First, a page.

It was some time since I had been to Magalluf. Coming in along the coast from Palmanova, was to realise that it still has the power to, depending upon your perspective, inspire and overwhelm because of the towers of hotels and the claustrophobic tight roads with bars that seem to topple from the pavements, or to horrify, for much the same reasons.
Depends upon your perspective. This about sums it up. How you look upon Magalluf, how you look upon other resorts. The first time I went to Magalluf, I thought the place was mad, a modern bedlam that made no sense. The most powerful initial image I had was turning a corner and seeing Benny Hill in front of me. You still expect Fred Scuttle to appear at the doors, offering a salute and wearing a lascivious grin as scantily-clad 18 to 30-ers (the female variety) hare towards the beach in speeded-up motion. Like the rest of Magalluf, Benny Hill, if only by name, is completely and compulsively crackers.
But of course, Magalluf makes perfect sense. As with other resorts, its sense is one of being fit for purpose, this purpose being the one it has chosen for itself. It knows its place in the order of things. Yet, it is this order which deals it a death by a thousand cuts and criticisms, many of them delivered by those who barely know the place or who don't know it all, and occasionally by what is unfortunately highlighted by the media.
Who among you remembers the sketch on "The Frost Report"? The one with John Cleese and the two Ronnies. "I look down on him." "I look up to him." "I know my place." If Mallorca's resorts were comedians from a 60s' review show, then somewhere like Puerto Pollensa would be Cleese. Magalluf would be Ronnie Corbett. Alcúdia would probably be Ronnie Barker, essentially lower middle-class but with aspirations towards something greater.
But even this metaphor is inaccurate. It makes an assumption not only about the resorts but also about the people who go to them or indeed live in them. Just because you're Ronnie Corbett and are endlessly saying "Sorry" doesn't mean you are barred from Puerto Pollensa. A cat can look at a queen and all that. But there are plenty of cats knocking around the bins of Pollensa, and rather more queens in Magalluf. Probably. So, that's another metaphor that doesn't really work.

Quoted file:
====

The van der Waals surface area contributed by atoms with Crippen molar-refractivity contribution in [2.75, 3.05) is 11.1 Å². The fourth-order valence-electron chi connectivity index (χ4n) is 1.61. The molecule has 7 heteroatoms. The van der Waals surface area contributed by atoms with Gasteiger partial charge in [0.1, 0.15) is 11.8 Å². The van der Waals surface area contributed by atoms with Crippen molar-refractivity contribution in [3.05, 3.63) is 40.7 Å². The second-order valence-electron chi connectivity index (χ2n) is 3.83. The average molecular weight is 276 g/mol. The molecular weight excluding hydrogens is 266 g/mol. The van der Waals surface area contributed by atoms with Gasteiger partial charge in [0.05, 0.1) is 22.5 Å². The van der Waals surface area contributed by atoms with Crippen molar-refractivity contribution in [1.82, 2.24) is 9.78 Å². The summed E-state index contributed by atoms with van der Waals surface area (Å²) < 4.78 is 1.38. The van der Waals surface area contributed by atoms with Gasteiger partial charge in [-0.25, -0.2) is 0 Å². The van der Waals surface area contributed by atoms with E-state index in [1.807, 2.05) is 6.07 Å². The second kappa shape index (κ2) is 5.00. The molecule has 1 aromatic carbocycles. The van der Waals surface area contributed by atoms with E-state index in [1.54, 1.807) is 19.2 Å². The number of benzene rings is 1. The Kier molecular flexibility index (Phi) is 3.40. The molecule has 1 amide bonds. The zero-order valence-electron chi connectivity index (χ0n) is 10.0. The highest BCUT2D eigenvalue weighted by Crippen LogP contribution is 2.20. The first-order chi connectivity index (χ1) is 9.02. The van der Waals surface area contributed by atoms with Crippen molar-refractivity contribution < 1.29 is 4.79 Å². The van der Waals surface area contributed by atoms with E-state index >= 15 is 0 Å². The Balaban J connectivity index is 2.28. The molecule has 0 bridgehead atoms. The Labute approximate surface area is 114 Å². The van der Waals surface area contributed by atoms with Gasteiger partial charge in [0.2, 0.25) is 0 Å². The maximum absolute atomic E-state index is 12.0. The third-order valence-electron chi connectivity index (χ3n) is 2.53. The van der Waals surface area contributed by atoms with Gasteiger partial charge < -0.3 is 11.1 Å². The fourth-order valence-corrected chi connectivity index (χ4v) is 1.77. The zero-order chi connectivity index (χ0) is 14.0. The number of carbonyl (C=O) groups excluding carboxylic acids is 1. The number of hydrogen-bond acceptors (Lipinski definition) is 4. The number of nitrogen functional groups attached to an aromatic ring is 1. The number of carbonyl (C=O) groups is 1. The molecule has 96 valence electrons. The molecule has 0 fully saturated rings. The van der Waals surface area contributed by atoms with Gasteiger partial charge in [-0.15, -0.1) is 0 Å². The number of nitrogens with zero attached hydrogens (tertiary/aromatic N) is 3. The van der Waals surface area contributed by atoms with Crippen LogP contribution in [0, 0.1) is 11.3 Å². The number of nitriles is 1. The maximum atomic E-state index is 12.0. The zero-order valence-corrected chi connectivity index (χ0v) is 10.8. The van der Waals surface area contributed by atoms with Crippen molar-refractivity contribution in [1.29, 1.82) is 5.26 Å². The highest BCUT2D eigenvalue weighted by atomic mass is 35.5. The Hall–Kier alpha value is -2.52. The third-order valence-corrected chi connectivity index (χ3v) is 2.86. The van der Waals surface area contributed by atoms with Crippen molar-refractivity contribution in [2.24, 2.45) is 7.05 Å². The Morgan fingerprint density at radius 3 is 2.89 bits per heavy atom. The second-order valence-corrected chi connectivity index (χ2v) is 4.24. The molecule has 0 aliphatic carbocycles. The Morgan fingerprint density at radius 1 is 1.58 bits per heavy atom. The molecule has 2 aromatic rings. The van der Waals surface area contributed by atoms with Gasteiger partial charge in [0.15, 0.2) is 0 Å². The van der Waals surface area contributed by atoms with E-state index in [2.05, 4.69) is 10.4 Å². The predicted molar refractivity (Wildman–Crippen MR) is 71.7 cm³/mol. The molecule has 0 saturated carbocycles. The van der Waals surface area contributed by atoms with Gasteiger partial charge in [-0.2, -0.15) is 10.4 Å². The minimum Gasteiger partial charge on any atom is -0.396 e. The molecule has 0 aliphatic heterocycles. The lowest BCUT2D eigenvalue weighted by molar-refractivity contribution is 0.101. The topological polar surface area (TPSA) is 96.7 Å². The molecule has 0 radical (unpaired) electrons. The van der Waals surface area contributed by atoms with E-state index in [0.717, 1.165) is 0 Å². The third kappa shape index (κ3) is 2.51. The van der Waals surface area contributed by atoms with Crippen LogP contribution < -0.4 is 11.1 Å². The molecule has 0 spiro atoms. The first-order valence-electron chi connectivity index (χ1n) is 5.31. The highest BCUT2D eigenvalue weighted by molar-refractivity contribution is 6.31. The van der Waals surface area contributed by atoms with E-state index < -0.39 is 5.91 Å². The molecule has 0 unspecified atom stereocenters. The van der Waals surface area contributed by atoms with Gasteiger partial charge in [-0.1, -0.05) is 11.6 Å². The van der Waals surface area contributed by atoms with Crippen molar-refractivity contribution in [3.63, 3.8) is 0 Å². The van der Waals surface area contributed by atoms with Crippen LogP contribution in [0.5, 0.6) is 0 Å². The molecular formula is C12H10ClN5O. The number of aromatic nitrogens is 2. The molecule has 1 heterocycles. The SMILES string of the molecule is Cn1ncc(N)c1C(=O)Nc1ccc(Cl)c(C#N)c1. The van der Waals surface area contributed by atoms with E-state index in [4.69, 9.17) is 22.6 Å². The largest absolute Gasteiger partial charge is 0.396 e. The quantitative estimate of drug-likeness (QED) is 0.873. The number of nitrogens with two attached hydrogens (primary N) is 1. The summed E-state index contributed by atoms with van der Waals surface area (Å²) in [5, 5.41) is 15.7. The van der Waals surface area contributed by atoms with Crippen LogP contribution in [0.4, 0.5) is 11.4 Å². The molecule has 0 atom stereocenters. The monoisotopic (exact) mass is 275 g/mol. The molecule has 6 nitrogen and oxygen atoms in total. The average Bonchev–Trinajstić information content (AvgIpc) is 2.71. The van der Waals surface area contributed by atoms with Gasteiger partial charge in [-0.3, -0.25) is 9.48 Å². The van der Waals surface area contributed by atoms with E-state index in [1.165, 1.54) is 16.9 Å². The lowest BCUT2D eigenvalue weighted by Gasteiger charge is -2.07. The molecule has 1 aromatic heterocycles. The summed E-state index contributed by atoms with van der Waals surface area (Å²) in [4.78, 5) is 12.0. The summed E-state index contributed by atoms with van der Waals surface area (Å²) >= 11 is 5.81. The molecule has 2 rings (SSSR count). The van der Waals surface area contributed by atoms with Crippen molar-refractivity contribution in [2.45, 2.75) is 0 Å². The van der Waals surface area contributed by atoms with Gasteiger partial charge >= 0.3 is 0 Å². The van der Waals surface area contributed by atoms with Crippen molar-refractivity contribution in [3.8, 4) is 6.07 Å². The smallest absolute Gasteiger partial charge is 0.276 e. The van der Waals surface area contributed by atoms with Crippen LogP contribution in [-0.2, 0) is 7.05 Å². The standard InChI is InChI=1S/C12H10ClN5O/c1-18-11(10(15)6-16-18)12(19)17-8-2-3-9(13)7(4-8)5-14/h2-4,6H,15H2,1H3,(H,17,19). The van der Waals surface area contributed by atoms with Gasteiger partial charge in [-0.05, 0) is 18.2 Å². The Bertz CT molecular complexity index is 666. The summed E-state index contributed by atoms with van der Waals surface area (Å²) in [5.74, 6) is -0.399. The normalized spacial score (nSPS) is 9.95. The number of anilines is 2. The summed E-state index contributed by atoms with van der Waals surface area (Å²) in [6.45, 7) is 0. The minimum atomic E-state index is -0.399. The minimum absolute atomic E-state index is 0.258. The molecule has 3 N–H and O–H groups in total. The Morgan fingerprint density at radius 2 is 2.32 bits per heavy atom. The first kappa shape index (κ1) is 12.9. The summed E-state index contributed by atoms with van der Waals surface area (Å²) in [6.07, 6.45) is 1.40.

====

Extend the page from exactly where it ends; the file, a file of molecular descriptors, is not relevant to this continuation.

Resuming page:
A metaphor, or more a simile really, is that Magalluf is like Blackpool. Unfortunately, for the ones who would make this comparison, so too is Alcúdia. Or at least, this is how the criticism goes. It is one of a kind of collective presumption of prejudice, a conspiratorial knowingness of condemnation. Oh well, we all know what Magalluf is like, when of course we don't. We think we do, and it is Blackpool.
For all the Blackpool shorthand, strangely enough, neither Magalluf nor Alcúdia is like Blackpool. And what, pray, is meant to be wrong with Blackpool anyway? No, Magalluf is like Magalluf, even if Alcúdia is sometimes reckoned to be like Magalluf, but never the other way round. You see, that Ronnie Barker place in the scheme of things is not so completely inaccurate.
Recent events in Magalluf merely conspire to confirm what is believed. But stuff happens. What conclusions do we, for example, draw about Pollensa from the fact that an octogenarian allegedly deliberately drove over his wife or that another eighty-year-old, a female, was attacked in her home? I'm not sure that we draw any. With Magalluf, though, it's a different matter.
The resorts of Mallorca are highly diverse. Their differences add to an overall diversity on the island, of landscapes, towns and of people. But one feels there is a desire to somehow standardise Mallorca and to do so along some idealistic lines. Where does Magalluf feature, for instance, in a coffee-table-style advertising for Mallorca? It doesn't. And it doesn't for the very good reason that it doesn't conform to an image. Yet, by neglecting it, a major aspect of the island's diversity, and its tourism, is shunted into the background, shunned even. It is a neglect that says to Magalluf, and it is not alone, that you should know your place.
Well, it does know its place. It's there on the coast in Calvia, resplendent in its hotelmania, gloriously bar crazy. It may be nuts, but all power to it for being so.
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